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Saturday, 4 January 2020

Retro Review: Ransom (1996)

Cast: Mel Gibson, Rene Russo, Gary Sinise, Delroy Lindo, Lili Taylor, Liev Schreiber, Donnie Wahlberg
Genre: Crime Thriller
Worldwide Box Office Gross: over $300 million

Plot: When a millionaire's son is kidnapped, he adopts a novel technique for tracking down the kidnappers and bringing his son back

'Pay Up'

1996's release, Ransom was Ron Howard's fifth film of the 1990s & it came off the back of the huge hit, Apollo 13 starring Tom Hanks and sees Mel Gibson as an airline tycoon whose 8-yr-old son is kidnapped and under the leadership of a two-faced cop, the group demand $2 million for his release. 

Okay, this is one Ron Howard film I could get behind: Ransom tries to pull out all the stops and cranking up the suspense in a Taken-style premise that was written and conceived a decade before the Liam Neeson led-flicks existed, and packing in a few twists and scenes that came out of the blue. 

For a while, it was difficult buying Mel Gibson in an everyman role as a millionaire who has everything, but really he was, fine in arguably his last enduring role, before his meltdown in the public eye. He shares some brief scenes that are somewhat tangible as the agony unfolds for Tom in his mounting efforts to retrieve his son, Sean. Rene Russo reunites with Gibson after the third Lethal Weapon outing as the onscreen missus, Kate; yet unfortunately, her character seems underwritten and is mostly in the wilderness for pretty much most of the film and in angsty mode. Nick Nolte's son is supposed to be the kid we should feel sorry for, but he comes across as mute after being held hostage & lacking in character.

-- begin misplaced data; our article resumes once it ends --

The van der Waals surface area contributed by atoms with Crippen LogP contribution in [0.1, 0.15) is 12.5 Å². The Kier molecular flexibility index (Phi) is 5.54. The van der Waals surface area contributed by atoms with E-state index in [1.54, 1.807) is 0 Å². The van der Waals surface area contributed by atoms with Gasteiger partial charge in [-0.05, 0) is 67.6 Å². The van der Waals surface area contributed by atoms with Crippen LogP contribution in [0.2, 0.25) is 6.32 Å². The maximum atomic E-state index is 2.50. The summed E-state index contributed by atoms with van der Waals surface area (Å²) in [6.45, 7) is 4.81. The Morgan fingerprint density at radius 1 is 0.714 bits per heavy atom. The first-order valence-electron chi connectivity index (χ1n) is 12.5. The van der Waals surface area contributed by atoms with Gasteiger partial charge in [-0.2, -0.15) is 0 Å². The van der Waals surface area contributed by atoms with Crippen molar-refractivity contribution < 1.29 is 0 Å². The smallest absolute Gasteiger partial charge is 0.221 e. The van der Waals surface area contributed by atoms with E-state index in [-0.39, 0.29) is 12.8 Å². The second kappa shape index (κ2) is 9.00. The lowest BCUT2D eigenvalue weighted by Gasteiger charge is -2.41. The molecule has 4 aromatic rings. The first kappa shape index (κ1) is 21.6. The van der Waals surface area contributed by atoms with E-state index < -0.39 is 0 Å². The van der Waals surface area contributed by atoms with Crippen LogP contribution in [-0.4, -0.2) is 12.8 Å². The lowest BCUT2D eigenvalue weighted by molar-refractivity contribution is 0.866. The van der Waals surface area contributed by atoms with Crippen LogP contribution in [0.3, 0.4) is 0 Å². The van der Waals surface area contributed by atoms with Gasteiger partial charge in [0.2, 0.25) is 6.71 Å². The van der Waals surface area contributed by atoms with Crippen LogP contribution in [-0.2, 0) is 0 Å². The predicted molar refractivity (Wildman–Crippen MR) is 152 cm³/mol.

Ransom also features three impressive and underrated dramatic actors, Gary Sinise, Lili Taylor and Liev Schreiber as the cogent bad guys, although both the latter two were a little underused and I would like to have seen them play an even bigger role in the story. There are 2 or 3 dud scenes; one involving Taylor and Sinise as the film's antagonist coupling in bed and if it hadn't been for the casting, this would have been flustered and lacking in entertainment. It would have been interesting to see Tom and Kate's marriage literally disintegrating & how the kidnapping truly tests and pushes their relationship to the very brink.  

A mid-1990s thriller, it is formulaic and predictable insofar as to how the story will turn out in the end; though whilst it should have been spectacular, in the end, Ransom eventually settles for solid, which is still all right by me - and that is despite the idea on how being affluent and rich, no matter your circumstances doesn't buy happiness, which poses further discussion. 

The fact that he manages to tone down the melodramatics slightly, despite its lengthy runtime, wherein they could have also trimmed down 20 mins of the church scene, also makes Ransom bearable. 

Final Verdict:

Ron Howard allows the film's tension to bubble up and suffice and gives the main cast opportunities to breathe. Generally, his direction can be so sterile and too subtle it overrides the whole story and movie, it can make the experience tedious to endure, making it feel akin to a TV movie, but here, with Ransom, he makes an audacious attempt at making a Ron Howard movie that is accessible, as well as one that is eminently enticing.


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